Short Costa Rica: Toucans to Quetzals Feb 10—18, 2007
Posted by David Wolf
It is no surprise that Costa Rica is one of the world's most popular birding destinations. With spectacular and varied terrain, birds in abundance, an astounding profusion of plants, and good facilities in a friendly setting, Costa Rica has it all. For one wonderful week we took full advantage of these offerings, birding our way down-slope to the rich Caribbean lowlands and then ending our trip in the beautiful and cool mountains.
Everywhere that we went the birds fell into place. Our first stop, at the lovely La Paz Waterfall Garden, produced Prong-billed Barbets almost close enough to touch, gorgeous Silver-throated Tanagers swarming the feeders, and eight species of hummingbirds to delight us. At another feeding station we found a stunning male Red-headed Barbet and a pair of Blue-throated Toucanets so close we had to back off to photograph them!
Our first day at the world-famous La Selva Field Station was simply amazing, with a seemingly endless feast of tropical birds appearing along the entry road and at fruiting trees at the headquarters, including colorful parrots, toucans, trogons, and tanagers. More secretive, but just as noteworthy, were the Cinnamon Woodpeckers, a Fasciated Antshrike in the scope for great views, and the Great Antshrike that popped up out of nowhere. A male Great Curassow that boldly strolled from the forest across the lawn to a fruiting guava tree made for an ecstatic ending to the day. Or so we thought, until we spotted the Crested Guan sitting right over the parking lot just before boarding the bus to leave!
After exploring the foothills at Virgen del Socorro for a day, highlighted by several pairs of elegant White Hawks perched and soaring right overhead, we returned to La Selva. Every day in a tropical forest is different, and on this visit we thrilled to a calm pair of roosting Crested Owls, while a Great Tinamou that boldly stepped onto the trail right in front of us was a wonderful surprise. Other highlights were a tiny Black-capped Pygmy-Tyrant lured down from the canopy (we later found a nest of one), a mixed-flock with the rare Rufous-winged Woodpecker and elegant Black-striped Woodcreeper in it, and a surprise American Pygmy Kingfisher sitting motionless in a damp thicket while we watched displaying White-collared Manakins. As we left we spotted a pair of Rufous-tailed Jacamars dust-bathing in the road, reminding us that there is always more to see in a tropical forest as rich as this one.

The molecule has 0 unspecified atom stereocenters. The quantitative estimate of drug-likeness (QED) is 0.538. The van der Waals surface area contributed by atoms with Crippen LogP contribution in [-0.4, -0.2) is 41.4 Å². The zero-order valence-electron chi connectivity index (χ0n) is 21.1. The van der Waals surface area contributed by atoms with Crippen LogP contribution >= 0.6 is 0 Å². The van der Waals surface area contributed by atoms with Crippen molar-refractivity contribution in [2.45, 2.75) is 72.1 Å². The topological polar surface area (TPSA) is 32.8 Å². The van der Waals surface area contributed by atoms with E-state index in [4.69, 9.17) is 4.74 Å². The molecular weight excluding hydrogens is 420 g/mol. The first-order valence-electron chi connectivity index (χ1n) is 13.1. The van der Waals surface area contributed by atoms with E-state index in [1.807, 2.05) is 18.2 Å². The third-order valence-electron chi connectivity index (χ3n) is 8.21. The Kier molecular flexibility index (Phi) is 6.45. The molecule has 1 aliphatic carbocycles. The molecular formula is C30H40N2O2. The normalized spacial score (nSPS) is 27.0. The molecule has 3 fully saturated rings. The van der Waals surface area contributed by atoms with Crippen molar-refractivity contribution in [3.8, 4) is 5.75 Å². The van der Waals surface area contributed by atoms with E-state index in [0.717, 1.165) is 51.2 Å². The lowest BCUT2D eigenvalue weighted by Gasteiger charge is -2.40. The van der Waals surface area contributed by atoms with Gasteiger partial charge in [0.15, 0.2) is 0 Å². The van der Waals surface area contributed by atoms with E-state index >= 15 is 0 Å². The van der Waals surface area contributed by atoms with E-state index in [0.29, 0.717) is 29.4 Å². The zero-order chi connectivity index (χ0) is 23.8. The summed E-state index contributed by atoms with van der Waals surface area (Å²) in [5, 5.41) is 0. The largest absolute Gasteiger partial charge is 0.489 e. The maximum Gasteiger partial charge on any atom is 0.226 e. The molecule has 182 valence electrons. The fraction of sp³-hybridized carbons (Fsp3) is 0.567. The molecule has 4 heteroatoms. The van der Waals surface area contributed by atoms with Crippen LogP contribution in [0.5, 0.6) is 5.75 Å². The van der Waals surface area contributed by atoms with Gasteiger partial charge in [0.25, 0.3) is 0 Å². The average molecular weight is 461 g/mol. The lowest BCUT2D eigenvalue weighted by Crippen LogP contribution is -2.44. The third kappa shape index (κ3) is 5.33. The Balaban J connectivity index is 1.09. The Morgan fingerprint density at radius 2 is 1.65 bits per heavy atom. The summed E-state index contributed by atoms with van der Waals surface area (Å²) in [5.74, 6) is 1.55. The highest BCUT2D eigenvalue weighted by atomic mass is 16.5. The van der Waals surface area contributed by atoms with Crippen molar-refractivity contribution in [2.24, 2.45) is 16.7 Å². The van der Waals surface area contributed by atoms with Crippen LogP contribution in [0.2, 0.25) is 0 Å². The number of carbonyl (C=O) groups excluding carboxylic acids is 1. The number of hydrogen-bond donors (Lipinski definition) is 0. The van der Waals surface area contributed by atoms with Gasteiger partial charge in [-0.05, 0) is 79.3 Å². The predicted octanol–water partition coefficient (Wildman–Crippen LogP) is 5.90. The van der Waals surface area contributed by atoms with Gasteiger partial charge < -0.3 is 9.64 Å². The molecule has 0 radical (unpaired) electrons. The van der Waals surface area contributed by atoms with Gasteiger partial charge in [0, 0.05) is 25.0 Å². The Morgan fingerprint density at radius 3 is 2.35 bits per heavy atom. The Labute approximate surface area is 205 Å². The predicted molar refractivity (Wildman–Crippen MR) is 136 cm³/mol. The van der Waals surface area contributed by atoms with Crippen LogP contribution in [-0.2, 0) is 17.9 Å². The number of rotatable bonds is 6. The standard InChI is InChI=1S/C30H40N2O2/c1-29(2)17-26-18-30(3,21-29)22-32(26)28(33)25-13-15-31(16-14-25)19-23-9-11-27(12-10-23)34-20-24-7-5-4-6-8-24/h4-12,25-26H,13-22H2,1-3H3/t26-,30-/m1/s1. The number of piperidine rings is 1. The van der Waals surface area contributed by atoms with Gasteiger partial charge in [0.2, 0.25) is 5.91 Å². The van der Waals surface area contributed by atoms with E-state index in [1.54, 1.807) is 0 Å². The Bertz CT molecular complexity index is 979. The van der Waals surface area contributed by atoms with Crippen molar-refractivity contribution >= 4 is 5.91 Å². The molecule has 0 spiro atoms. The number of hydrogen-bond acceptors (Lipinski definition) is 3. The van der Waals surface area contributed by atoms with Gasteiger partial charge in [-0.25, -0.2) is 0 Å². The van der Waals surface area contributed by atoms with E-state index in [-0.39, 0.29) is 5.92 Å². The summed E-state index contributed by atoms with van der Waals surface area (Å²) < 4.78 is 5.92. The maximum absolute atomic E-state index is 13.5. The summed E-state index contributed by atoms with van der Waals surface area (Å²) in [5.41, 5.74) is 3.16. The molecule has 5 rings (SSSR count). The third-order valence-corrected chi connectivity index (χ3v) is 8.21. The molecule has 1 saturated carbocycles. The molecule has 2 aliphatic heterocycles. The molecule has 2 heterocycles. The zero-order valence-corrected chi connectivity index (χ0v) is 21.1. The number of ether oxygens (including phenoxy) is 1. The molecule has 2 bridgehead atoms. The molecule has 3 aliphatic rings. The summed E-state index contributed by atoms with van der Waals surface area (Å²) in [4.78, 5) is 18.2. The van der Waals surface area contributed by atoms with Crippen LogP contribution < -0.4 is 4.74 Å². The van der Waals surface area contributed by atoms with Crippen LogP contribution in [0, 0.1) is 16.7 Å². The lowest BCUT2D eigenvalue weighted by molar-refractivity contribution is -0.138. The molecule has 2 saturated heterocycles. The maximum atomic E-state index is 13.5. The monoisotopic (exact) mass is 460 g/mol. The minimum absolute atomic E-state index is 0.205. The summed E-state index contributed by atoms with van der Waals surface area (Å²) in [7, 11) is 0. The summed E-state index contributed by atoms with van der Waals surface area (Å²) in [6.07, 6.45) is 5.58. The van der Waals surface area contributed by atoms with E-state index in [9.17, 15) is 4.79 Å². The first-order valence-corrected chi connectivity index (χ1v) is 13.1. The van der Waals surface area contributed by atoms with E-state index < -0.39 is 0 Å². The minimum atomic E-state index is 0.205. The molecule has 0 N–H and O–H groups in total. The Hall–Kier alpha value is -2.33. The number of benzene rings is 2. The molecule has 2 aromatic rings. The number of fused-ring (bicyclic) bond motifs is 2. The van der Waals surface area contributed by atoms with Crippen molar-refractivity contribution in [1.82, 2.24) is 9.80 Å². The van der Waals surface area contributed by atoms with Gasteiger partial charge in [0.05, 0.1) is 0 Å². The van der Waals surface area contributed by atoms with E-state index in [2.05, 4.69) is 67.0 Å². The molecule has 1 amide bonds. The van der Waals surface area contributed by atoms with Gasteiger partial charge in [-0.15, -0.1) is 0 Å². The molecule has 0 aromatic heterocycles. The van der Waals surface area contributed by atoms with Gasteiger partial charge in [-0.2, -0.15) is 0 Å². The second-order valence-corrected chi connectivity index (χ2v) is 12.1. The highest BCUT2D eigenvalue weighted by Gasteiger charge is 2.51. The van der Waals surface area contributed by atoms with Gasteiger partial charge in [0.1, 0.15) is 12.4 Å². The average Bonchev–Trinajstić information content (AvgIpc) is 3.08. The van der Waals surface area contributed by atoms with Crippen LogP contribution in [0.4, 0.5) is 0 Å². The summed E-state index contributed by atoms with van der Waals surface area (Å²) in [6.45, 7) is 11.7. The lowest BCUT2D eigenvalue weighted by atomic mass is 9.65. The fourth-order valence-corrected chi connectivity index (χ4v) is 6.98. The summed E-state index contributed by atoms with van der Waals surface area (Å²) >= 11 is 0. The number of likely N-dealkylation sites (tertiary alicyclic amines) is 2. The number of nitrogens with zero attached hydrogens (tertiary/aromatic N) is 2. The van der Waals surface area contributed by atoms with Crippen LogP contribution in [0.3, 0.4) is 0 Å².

The lush Caribbean foothills are the wettest environment in Central America, difficult to bird but home to some of the least-known species of the region. For us, a morning's stop here produced a fabulous male Snowcap dancing around the flowering shrubs, a brilliant Lattice-tailed Trogon that finally revealed himself, and an immense mixed-flock that rampaged through the forest around us in a veritable blizzard of birds. At least 25 species were foraging in the flock, led by the rarely-seen White-throated Shrike-Tanager, and it made for a frenetic 30 minutes of birding.
From the foothills we moved up-slope to the delightfully cool mountains, descending from the oak forests on Cerro de la Muerte to our lodging along a rushing stream in a deep valley. In these pleasant surroundings we found a flower-filled garden swarming with hummingbirds and mixed-flocks that included beauties like the Long-tailed Silky-flycatcher, Flame-throated Warbler, Collared Redstart, and Spangle-cheeked Tanager?the books don't do their brilliant colors justice. Best of all, fruiting aguacatillo trees right in front of our cabins were attracting Resplendent Quetzals from far and wide. Considered by many to be the most beautiful bird in the world, we watched at least seven of these gems as they played in the trees, at times the males courting and chasing the females and at other times just sitting still digesting their meals. This is perhaps the ultimate Costa Rican bird experience!
Later we spent time tracking down the unique high-mountain endemics of very restricted range, including a Timberline Wren singing in our faces, Large-footed Finches scrambling around in the dense elfin forest, and stunning Fiery-throated Hummingbirds, before ending with the Volcano Junco, known from only a few sites at the highest elevations in these mountains. All too soon it was back to San Jose, our week in Costa Rica over but not forgotten.